January 2000

Plutonium Arrives Safely in Canada

Associated Press, January 14, 2000

[Posted 17/01/2000]

TRAVERSE CITY, Mich. (AP) -- A shipment of weapons-grade plutonium arrived safely in Canada early Friday after passing through Michigan overnight, a congressman said.

``We are very pleased that there has not been a problem,'' Rep. Bart Stupak said. ``Everything has arrived safely. There has been no harm to our environment, or the health or safety of northern Michigan.'' Stupak had pushed for greater safety measures after the shipment was announced in September.

The controversial shipment was part of the Parallex Project, a joint American-Russian experiment to determine whether commercial nuclear reactors in Canada can use material from decommissioned Russian nuclear weapons as fuel.

The plutonium -- 4.2 ounces -- was sent from a laboratory in New Mexico to a nuclear reactor in Chalk River, Ontario.

The shipment drew sharp opposition from many Michigan officials and citizens, who said trucking the radioactive material across the state -- including over the Mackinac Bridge -- posed great danger.

A federal judge last month rejected a request by environmental groups to block the shipment.

Federal officials said the experiment was crucial to U.S. efforts to help Russia dismantle nuclear weapons. They insisted it would be a one-time event, although critics said they believed it would be only the first of many shipments of nuclear material through Michigan.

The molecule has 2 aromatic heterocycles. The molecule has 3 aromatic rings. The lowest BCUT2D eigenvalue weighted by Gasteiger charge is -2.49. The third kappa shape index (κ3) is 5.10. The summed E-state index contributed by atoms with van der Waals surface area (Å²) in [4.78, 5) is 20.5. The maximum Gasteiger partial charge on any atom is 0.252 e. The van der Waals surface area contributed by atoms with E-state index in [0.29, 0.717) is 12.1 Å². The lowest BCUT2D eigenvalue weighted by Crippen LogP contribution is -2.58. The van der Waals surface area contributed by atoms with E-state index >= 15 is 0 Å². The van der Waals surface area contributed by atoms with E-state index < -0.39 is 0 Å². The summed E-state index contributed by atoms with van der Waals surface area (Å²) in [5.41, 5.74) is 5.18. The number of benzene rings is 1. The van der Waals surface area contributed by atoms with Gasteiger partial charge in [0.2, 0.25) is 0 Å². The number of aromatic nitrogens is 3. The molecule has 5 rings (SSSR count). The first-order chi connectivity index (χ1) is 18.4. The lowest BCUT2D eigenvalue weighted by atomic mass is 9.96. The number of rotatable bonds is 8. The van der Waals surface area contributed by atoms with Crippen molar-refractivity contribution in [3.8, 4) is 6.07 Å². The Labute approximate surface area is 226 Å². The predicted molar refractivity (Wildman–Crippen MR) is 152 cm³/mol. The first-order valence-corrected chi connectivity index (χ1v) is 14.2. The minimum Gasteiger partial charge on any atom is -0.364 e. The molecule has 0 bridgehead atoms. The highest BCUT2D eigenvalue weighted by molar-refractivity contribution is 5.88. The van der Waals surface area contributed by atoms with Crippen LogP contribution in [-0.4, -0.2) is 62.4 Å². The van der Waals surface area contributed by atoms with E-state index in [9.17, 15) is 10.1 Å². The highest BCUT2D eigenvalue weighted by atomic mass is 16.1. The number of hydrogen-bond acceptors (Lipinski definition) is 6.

``Because of the input of the people of northern Michigan, we've had much greater safety and security on the shipment and it arrived safely,'' Stupak said. ``Without our objections, those extra safety precautions never would have take place.''

Stupak's office was not notified of the shipment until it had nearly reached its destination, spokesman Bob Meissner said. It apparently crossed the International Bridge at Sault Ste. Marie around 4 a.m., he said.

At a public hearing last fall in Sault Ste. Marie, some protesters threatened to place their own bodies in the truck's path to keep it from crossing the bridge.

No details were immediately available on the route taken. Earlier, the Energy Department had said the truck would cross the Lower Peninsula using Interstates 94, 69 and 75.

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